And this is no ordinary fat. Ordinary fat contains much water, but fat stored by migratory birds is much more highly concentrated, containing little water and thus is much lighter. But isn’t less water a problem for a long-distance flyer, unable to stop for a drink? No—because as the fat ‘burns’, combining with oxygen, enough water is produced to enable the birds to fly for long periods without drinking.
Incredibly, it appears that these long-distance migrants store exactly the right amount of fat required for the journey. The Golden Plover, for example, puts on an extra 70 g (2.4 oz) of fat, 50% of its normal bodyweight, which is precisely the right amount it needs to travel from Alaska to Hawaii, a journey of 4,500 km (2,800 miles), taking around 88 hours at about 51 km per hour (32 mph).9 Also, it’s as if the amount of fat stored has somehow been ‘calculated’ to allow for the energy-saving boost in efficiency on these long-distance flights, compared to normal flight—an efficiency arising from ‘flying in formation’.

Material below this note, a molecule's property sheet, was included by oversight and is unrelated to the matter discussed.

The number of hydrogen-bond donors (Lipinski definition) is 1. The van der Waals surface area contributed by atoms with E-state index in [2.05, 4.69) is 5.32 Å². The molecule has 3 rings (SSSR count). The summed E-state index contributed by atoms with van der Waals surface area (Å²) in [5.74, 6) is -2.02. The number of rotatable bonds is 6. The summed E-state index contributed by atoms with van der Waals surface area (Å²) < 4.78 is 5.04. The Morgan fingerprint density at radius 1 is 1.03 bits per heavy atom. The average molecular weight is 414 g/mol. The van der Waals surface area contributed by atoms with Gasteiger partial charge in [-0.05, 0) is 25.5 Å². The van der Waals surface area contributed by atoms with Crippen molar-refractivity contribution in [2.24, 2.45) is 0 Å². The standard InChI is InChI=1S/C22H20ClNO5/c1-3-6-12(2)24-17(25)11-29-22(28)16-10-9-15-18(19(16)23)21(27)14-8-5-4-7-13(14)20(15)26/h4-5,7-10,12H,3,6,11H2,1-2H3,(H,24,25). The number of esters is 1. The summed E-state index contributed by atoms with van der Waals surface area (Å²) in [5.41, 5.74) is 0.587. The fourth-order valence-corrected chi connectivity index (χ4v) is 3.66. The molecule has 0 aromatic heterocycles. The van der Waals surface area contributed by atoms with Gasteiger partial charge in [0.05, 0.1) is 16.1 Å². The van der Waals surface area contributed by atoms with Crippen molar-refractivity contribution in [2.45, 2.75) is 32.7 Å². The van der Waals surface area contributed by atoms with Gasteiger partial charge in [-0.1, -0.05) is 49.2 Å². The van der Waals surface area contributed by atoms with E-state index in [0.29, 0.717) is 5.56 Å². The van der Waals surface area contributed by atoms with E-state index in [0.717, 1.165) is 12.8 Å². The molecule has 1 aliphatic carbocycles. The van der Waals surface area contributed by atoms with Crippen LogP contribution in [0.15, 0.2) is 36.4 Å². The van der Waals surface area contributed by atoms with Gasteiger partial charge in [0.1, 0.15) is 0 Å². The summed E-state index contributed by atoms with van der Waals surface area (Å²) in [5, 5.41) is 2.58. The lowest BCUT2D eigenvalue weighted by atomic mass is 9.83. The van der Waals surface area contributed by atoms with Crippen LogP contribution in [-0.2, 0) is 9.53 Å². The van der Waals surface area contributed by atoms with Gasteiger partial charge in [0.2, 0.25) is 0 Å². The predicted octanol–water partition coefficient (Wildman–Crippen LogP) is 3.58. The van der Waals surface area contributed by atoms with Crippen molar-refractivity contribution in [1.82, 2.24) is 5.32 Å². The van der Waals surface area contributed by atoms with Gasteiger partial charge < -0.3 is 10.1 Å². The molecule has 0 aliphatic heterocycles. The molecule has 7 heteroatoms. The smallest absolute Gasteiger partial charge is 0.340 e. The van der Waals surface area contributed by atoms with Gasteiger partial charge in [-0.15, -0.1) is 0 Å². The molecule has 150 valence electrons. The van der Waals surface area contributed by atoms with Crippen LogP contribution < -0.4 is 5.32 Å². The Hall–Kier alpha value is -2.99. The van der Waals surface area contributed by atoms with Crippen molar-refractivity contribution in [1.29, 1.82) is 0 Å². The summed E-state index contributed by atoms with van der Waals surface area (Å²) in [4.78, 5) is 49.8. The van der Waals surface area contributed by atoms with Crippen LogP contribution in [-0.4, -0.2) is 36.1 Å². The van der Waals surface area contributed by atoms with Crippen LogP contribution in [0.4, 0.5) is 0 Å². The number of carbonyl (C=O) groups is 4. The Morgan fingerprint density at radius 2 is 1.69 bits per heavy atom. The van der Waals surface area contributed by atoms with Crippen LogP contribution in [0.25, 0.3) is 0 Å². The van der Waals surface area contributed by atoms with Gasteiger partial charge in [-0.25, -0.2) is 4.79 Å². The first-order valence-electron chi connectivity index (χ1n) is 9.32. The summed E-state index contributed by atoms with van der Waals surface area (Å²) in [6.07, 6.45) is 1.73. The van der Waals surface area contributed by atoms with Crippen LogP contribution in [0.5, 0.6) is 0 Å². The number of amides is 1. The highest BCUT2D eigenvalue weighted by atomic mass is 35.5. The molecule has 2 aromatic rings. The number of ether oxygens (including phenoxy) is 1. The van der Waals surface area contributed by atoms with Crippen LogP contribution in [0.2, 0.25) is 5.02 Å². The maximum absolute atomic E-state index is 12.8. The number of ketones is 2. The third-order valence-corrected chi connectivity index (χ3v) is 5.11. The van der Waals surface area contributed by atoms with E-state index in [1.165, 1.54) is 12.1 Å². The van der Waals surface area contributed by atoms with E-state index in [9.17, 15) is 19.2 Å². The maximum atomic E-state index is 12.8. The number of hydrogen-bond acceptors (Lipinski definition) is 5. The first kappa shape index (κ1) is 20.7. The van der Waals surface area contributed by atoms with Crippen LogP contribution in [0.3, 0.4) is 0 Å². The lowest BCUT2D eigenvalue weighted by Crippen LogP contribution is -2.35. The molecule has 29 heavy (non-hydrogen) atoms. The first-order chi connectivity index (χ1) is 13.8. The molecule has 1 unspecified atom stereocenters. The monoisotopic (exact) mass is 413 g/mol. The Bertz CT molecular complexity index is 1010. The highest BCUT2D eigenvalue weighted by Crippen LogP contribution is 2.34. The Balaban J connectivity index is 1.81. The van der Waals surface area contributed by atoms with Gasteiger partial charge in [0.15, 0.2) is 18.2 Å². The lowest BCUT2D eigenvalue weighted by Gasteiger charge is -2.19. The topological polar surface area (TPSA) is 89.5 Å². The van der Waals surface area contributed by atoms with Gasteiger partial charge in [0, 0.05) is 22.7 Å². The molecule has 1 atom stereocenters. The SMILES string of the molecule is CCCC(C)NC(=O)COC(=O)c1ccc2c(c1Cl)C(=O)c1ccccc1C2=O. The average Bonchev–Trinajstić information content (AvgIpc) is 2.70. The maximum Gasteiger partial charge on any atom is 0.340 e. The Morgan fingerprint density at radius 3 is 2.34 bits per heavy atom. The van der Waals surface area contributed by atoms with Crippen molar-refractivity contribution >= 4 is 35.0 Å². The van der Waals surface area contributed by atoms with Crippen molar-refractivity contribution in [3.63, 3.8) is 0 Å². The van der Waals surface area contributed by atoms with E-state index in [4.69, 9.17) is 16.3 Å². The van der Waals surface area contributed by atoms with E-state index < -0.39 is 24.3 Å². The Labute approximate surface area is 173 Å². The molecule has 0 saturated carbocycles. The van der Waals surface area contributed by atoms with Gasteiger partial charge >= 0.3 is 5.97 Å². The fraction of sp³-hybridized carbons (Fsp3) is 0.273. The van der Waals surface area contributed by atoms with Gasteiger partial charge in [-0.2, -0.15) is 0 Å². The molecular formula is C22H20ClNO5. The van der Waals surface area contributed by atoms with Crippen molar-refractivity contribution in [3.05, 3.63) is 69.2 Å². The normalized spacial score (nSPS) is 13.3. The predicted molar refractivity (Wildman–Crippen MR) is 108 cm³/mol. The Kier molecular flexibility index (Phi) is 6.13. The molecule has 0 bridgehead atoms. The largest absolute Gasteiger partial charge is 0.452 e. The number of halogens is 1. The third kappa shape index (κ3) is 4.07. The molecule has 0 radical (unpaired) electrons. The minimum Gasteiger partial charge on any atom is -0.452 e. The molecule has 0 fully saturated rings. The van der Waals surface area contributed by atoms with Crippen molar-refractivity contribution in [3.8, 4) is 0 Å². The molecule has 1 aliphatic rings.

A Golden Plover converts 0.6% of its bodyweight into motion and heat per flight hour. (By comparison, a helicopter and a jet plane need, in relation to their weight, seven times and 20 times more fuel respectively, than a Golden Plover.)9,10 This means that with 70 g (2.4 oz) of accumulated fat at the start of its flight, a single Golden Plover would crash into the sea 800 km short of its destination, Hawaii. But, in reality, the tropical haven is attained safely because when the Golden Plover flies over ocean, it flies in flocks in the classical ‘V-formation’, in which, on average, each bird saves 23% of the energy that would be used when flying alone. (This is not the case for the bird at the apex,11 but birds take turns at that position, and thus ‘share the load’—something Christians are also exhorted to do (Galatians 6:2).)